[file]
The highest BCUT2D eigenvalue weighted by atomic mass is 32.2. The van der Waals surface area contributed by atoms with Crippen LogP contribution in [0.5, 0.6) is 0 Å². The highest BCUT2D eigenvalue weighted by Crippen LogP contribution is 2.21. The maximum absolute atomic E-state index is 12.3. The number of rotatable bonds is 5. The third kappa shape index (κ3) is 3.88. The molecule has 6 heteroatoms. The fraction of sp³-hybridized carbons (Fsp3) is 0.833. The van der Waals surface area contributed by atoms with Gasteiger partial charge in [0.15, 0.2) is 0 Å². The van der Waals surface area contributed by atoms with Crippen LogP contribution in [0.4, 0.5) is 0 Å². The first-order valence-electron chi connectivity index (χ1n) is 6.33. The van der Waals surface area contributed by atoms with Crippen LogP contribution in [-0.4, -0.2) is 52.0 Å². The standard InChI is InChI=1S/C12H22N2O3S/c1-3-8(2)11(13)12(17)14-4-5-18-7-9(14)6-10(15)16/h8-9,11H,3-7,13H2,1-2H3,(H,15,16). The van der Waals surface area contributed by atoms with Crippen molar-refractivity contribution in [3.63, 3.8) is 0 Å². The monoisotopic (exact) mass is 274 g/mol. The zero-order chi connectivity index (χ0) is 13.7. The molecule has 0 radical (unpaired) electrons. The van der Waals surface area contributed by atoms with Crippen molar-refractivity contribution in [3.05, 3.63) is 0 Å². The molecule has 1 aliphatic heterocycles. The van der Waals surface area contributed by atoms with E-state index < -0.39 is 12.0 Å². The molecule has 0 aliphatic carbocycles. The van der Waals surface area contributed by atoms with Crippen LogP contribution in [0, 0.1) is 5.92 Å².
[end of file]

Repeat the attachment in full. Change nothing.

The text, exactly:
The highest BCUT2D eigenvalue weighted by atomic mass is 32.2. The van der Waals surface area contributed by atoms with Crippen LogP contribution in [0.5, 0.6) is 0 Å². The highest BCUT2D eigenvalue weighted by Crippen LogP contribution is 2.21. The maximum absolute atomic E-state index is 12.3. The number of rotatable bonds is 5. The third kappa shape index (κ3) is 3.88. The molecule has 6 heteroatoms. The fraction of sp³-hybridized carbons (Fsp3) is 0.833. The van der Waals surface area contributed by atoms with Gasteiger partial charge in [0.15, 0.2) is 0 Å². The van der Waals surface area contributed by atoms with Crippen LogP contribution in [0.4, 0.5) is 0 Å². The first-order valence-electron chi connectivity index (χ1n) is 6.33. The van der Waals surface area contributed by atoms with Crippen LogP contribution in [-0.4, -0.2) is 52.0 Å². The standard InChI is InChI=1S/C12H22N2O3S/c1-3-8(2)11(13)12(17)14-4-5-18-7-9(14)6-10(15)16/h8-9,11H,3-7,13H2,1-2H3,(H,15,16). The van der Waals surface area contributed by atoms with Crippen molar-refractivity contribution in [3.63, 3.8) is 0 Å². The monoisotopic (exact) mass is 274 g/mol. The zero-order chi connectivity index (χ0) is 13.7. The molecule has 0 radical (unpaired) electrons. The van der Waals surface area contributed by atoms with Crippen molar-refractivity contribution in [3.05, 3.63) is 0 Å². The molecule has 1 aliphatic heterocycles. The van der Waals surface area contributed by atoms with E-state index < -0.39 is 12.0 Å². The molecule has 0 aliphatic carbocycles. The van der Waals surface area contributed by atoms with Crippen LogP contribution in [0, 0.1) is 5.92 Å².